Comment: Why Steven Gerrard's Rangers revolution spells trouble in Paradise for Rodgers
There was a touch of stating the obvious about it, but Charlie Nicholas could have been, ironically, referring to the wrong manager.
The former Celtic pin-up was describing how impressed he was with Rangers’ capture of Steven Gerrard, and that his “dark, brooding presence” is exactly what the Ibrox club needs if they are to halt 10-in-a-row across Glasgow.
That kind of intensity, while clearly what the Gers require right now and yielding some quite impressive fare so far, is probably more of an accurate summary of Brendan Rodgers’ mood.
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Although Celtic swept aside newly-promoted Livingston in the first act of their Premiership defence before a 1-1 Champions League qualifying home draw against AEK Athens, everything isn’t quite so rosy.
Not the sort of acrimony to end in a full-blown divorce between the club and Rodgers — well, not yet anyway — but sufficient friction to leave Celtic supporters hugely concerned. And if the Hoops find they can’t handle the heat in Greece against AEK then the pitchforks will be getting sharpened.
It’s the age old Celtic story, really — lack of major investment from a position of strength and hoping, somehow, they can get away with not spending extensively, even though the club had not legislated for Gerrard’s arrival at Ibrox.
No wonder it’s a worry for the Celts, because what has been obvious already is that Rangers are now attracting better players because of the profile of their new boss.
Not a cartload of Aberdeen also-rans and a current SPFL player of the month if Derek McInnes had been appointed last term, but rather fledgling Croatia internationals and quality players with English Premier League pedigrees.
Night and day — and illustrated during the second half of Rangers’ superb 3-1 Europa League third round qualifying, first leg victory at home to NK Maribor on Thursday.
Consequently, all this deep surgery being carried out in haste by Gerrard must have a few at Parkhead twitching.
Celtic remain the better side — to be expected, given how settled Rodgers’ main stars are — but the Carnlough man was in uncharacteristically anxious mood during a press conference last week.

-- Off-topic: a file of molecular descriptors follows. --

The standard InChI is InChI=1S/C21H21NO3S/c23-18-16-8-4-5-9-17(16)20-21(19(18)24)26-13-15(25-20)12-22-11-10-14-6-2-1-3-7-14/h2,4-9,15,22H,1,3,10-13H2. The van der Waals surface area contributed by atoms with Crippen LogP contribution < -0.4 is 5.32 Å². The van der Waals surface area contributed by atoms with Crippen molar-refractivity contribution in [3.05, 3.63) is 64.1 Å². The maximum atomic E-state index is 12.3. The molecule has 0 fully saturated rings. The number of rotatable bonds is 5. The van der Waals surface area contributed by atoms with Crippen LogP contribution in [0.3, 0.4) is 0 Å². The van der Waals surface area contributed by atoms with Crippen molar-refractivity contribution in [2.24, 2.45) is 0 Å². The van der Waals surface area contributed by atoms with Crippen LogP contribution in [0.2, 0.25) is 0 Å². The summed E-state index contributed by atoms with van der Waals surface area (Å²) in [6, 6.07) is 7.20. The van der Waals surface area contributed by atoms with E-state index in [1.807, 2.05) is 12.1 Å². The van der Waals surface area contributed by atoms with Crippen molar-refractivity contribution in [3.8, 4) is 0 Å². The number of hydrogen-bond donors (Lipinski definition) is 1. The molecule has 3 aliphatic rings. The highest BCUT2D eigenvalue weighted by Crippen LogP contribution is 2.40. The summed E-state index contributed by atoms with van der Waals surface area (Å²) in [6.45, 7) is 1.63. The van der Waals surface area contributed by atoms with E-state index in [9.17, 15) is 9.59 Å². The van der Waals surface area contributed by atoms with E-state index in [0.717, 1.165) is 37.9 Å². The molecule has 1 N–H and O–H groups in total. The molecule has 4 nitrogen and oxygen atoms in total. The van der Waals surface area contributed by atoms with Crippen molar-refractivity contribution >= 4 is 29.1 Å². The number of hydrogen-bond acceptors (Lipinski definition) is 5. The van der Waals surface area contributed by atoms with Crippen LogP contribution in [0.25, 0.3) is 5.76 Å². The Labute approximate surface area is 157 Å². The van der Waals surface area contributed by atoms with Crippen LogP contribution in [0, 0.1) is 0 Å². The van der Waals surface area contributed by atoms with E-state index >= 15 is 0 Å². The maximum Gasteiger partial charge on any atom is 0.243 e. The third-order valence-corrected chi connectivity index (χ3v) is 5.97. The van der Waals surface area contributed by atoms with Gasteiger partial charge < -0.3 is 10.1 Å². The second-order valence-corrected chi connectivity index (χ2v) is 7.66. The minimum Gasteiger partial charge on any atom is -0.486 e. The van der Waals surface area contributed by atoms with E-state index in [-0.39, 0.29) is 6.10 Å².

The manager has cash to spend, but you feel he is increasingly worn out having to justify to the boardroom how it can be used. Having become accustomed to dominance of Scottish football, Celtic’s threatened slide into complacency, and failure to share Rodgers’ ambition, could see the irritated Ulsterman walk.
Undoubtedly, Celtic’s arrogance over the John McGinn fiasco, where the Scotland midfielder snubbed his boyhood favourites for Aston Villa, has angered manager Rodgers.
McGinn was on a plate for Celtic. Promising, with a good temperament and a lethal left foot, the 23-year-old was nailed on to become the obvious replacement for Scott Brown.
Yet Celtic wasted both Hibernian and the player’s time, assuming that they could grab McGinn cheaply because he is a Hoops fan.
Those days are long gone.
Modern players know their worth and will invariably make objective, professional decisions, particularly when they are young and on the up.
It is also concerning for Celtic fans that McGinn chose his next career move in the English Championship, rather than in Glasgow, where he could relish the platform of Champions League football. Assuming, of course, Celtic don’t wilt in Athens.
Bringing back Emilio Izaguirre to boost squad numbers isn’t going to stop fans worrying that maybe Rodgers has decided he has reached a plateau at Parkhead and can still press the eject button while his stock remains high. ‘Terminado’, as he put it.
There does, though, remain time before the transfer window shuts for Celtic’s board to start taking heed, even if they did fork out £9m for Odsonne Edouard. Then again, the club banked £7m for Stuart Armstrong’s sale to Southampton.
The fact is, if Celtic paid what McGinn was worth — they could easily have eclipsed the £3m Villa eventually paid — then a fine midfielder would now be up and running in the Hoops.
Meanwhile, Rodgers knows Gerrard is looming.
Therefore, Celtic face a stark choice — ambition or self-satisfaction. If it’s the latter, then it’s only a matter of time before things turn dark and stormy.
Belfast Telegraph Digital